This post is from GRS staff writer Donna Freedman. Donna writes a personal finance column for MSN Money. She also writes about frugality, intentional living, and life in general at her own blog, Surviving And Thriving.
Last year the zipper on my winter coat broke. Not before time, mind you; I'd had it so long that I couldn't remember exactly when I bought it. My best guess is 25 years.
Gut reaction: Oh no! I can't afford a new coat. But of course I could. I have a regular writing gig. Yet I actually thought about getting a seamstress to put in a new zipper.
Folks, this coat wasn't classy even when it was new way back in the mid-1980s. It was a navy blue, butt-length cloth coat with a hood, bought from the clearance rack for about $40. After a couple of dozen years of wear it was fraying badly, especially around the cuffs and pockets.
Paying for a new zipper would have been like putting a new door on a condemned property. Why not apply that money toward a new garment?
- Because I was used to doing without.
- Because I was afraid I couldn't afford it.
- Because I was afraid, period.
Call it a scarcity mentality, call it cheapskatery, call Dr. Phil and have him work me over. The fact is, I had trouble spending money because I remembered the time when I had nothing.
Still stuck in the pain
Like someone who'd gone through the Great Depression, I was afraid to loosen the purse strings. Sometimes I still am. And I'm not alone.
Plenty of the folks body-slammed by the current recession are also fearful, according to Dr. Ted Klontz, co-author of Mind Over Money: Overcoming the Money Disorders That Threaten Our Financial Health. Even after their finances improve, he says, it's likely that some “are going to have a lot of difficulty (taking) care of themselves and their families in reasonable ways.”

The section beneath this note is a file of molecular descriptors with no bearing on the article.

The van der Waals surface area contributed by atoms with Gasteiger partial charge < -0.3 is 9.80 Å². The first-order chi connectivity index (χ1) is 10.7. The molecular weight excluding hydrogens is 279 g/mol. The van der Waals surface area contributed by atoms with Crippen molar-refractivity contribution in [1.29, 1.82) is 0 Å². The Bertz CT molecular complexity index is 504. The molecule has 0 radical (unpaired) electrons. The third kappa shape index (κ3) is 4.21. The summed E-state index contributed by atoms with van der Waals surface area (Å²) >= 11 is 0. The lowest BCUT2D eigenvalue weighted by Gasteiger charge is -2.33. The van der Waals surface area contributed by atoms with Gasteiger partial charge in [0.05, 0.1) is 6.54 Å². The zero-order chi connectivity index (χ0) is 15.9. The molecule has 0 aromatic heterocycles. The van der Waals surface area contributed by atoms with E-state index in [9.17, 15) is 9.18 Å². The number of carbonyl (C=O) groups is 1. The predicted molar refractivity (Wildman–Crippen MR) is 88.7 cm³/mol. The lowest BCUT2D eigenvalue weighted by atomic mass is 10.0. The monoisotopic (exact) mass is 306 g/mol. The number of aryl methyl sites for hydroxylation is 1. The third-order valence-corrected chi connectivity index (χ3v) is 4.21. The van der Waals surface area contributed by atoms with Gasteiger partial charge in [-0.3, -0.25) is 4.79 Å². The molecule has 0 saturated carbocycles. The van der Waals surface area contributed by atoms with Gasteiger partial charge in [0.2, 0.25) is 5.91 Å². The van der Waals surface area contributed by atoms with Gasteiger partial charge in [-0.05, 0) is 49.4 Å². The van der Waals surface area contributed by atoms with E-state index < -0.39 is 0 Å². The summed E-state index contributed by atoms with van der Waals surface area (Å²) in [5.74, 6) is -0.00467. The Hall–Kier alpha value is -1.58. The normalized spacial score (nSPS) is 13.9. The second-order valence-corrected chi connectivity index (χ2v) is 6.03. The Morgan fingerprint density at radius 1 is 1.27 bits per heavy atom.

Spending after a financial crisis is like dating after a divorce, Klontz says. “It's a natural process to restrict it, because you don't want to go through the pain again. What that would tell me is that you're still stuck in the pain associated with that time.”
He's right. To me, hitting the mall would have been as unnatural as signing up for one of those online dating sites. (Even though I do enjoy foreign films, taking long walks on the beach at sunset and reading to orphans.)
After a day or two I came to my senses and got a replacement coat. (More on that later.) It was a good sign that my personal improvement program — aka “Get a grip, Freedman!” — was taking hold.
Before you judge me too harshly, know this: If you've never done without, you have no idea how hard it can be to believe — to really BELIEVE — that the wolf is nowhere near your door.
Instead, you remain in frugal lockdown. You pay the bills, allow for a bare minimum of necessities, and hoard the rest in case something bad happens.
Knowing you have enough